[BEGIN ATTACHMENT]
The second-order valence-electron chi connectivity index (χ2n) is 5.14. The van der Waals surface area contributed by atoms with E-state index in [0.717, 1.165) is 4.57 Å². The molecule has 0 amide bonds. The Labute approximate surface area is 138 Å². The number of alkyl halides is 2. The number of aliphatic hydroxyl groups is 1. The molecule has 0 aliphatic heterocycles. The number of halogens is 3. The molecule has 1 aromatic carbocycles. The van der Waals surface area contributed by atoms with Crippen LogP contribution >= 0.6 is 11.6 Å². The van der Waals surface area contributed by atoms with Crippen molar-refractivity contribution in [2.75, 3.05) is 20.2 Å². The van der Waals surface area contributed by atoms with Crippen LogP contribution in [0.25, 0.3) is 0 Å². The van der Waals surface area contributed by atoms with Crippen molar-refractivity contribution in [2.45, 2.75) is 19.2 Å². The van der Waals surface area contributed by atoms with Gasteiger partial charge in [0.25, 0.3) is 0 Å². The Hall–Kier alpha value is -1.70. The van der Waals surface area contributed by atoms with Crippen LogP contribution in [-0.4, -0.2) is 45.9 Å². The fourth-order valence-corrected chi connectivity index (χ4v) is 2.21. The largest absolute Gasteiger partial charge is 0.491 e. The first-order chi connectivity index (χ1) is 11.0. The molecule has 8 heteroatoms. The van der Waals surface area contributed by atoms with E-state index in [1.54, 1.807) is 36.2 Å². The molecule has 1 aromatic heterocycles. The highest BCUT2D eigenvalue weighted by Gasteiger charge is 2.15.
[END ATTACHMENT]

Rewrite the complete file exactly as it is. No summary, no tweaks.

The second-order valence-electron chi connectivity index (χ2n) is 5.14. The van der Waals surface area contributed by atoms with E-state index in [0.717, 1.165) is 4.57 Å². The molecule has 0 amide bonds. The Labute approximate surface area is 138 Å². The number of alkyl halides is 2. The number of aliphatic hydroxyl groups is 1. The molecule has 0 aliphatic heterocycles. The number of halogens is 3. The molecule has 1 aromatic carbocycles. The van der Waals surface area contributed by atoms with Crippen LogP contribution >= 0.6 is 11.6 Å². The van der Waals surface area contributed by atoms with Crippen molar-refractivity contribution in [2.75, 3.05) is 20.2 Å². The van der Waals surface area contributed by atoms with Crippen LogP contribution in [0.25, 0.3) is 0 Å². The van der Waals surface area contributed by atoms with Crippen molar-refractivity contribution in [2.45, 2.75) is 19.2 Å². The van der Waals surface area contributed by atoms with Gasteiger partial charge in [0.25, 0.3) is 0 Å². The Hall–Kier alpha value is -1.70. The van der Waals surface area contributed by atoms with Crippen LogP contribution in [-0.4, -0.2) is 45.9 Å². The fourth-order valence-corrected chi connectivity index (χ4v) is 2.21. The largest absolute Gasteiger partial charge is 0.491 e. The first-order chi connectivity index (χ1) is 11.0. The molecule has 8 heteroatoms. The van der Waals surface area contributed by atoms with E-state index in [1.54, 1.807) is 36.2 Å². The molecule has 1 aromatic heterocycles. The highest BCUT2D eigenvalue weighted by Gasteiger charge is 2.15.